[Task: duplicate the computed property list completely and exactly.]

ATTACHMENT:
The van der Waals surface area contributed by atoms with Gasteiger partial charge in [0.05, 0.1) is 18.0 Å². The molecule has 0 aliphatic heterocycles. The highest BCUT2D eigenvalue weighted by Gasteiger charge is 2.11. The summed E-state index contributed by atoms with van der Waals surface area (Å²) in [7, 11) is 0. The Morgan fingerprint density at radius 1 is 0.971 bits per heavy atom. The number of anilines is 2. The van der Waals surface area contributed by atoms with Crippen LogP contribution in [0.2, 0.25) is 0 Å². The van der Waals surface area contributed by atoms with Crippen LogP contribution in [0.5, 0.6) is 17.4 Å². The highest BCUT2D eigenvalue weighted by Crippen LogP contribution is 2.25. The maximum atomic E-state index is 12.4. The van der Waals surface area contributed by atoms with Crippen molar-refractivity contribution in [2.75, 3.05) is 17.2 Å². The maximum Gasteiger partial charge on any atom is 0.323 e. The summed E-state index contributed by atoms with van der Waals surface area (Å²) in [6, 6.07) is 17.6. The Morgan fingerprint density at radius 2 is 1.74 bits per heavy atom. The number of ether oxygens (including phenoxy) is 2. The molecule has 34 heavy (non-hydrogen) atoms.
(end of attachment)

The van der Waals surface area contributed by atoms with Gasteiger partial charge in [0.05, 0.1) is 18.0 Å². The molecule has 0 aliphatic heterocycles. The highest BCUT2D eigenvalue weighted by Gasteiger charge is 2.11. The summed E-state index contributed by atoms with van der Waals surface area (Å²) in [7, 11) is 0. The Morgan fingerprint density at radius 1 is 0.971 bits per heavy atom. The number of anilines is 2. The van der Waals surface area contributed by atoms with Crippen LogP contribution in [0.2, 0.25) is 0 Å². The van der Waals surface area contributed by atoms with Crippen LogP contribution in [0.5, 0.6) is 17.4 Å². The highest BCUT2D eigenvalue weighted by Crippen LogP contribution is 2.25. The maximum atomic E-state index is 12.4. The van der Waals surface area contributed by atoms with Crippen molar-refractivity contribution in [2.75, 3.05) is 17.2 Å². The maximum Gasteiger partial charge on any atom is 0.323 e. The summed E-state index contributed by atoms with van der Waals surface area (Å²) in [6, 6.07) is 17.6. The Morgan fingerprint density at radius 2 is 1.74 bits per heavy atom. The number of ether oxygens (including phenoxy) is 2. The molecule has 34 heavy (non-hydrogen) atoms.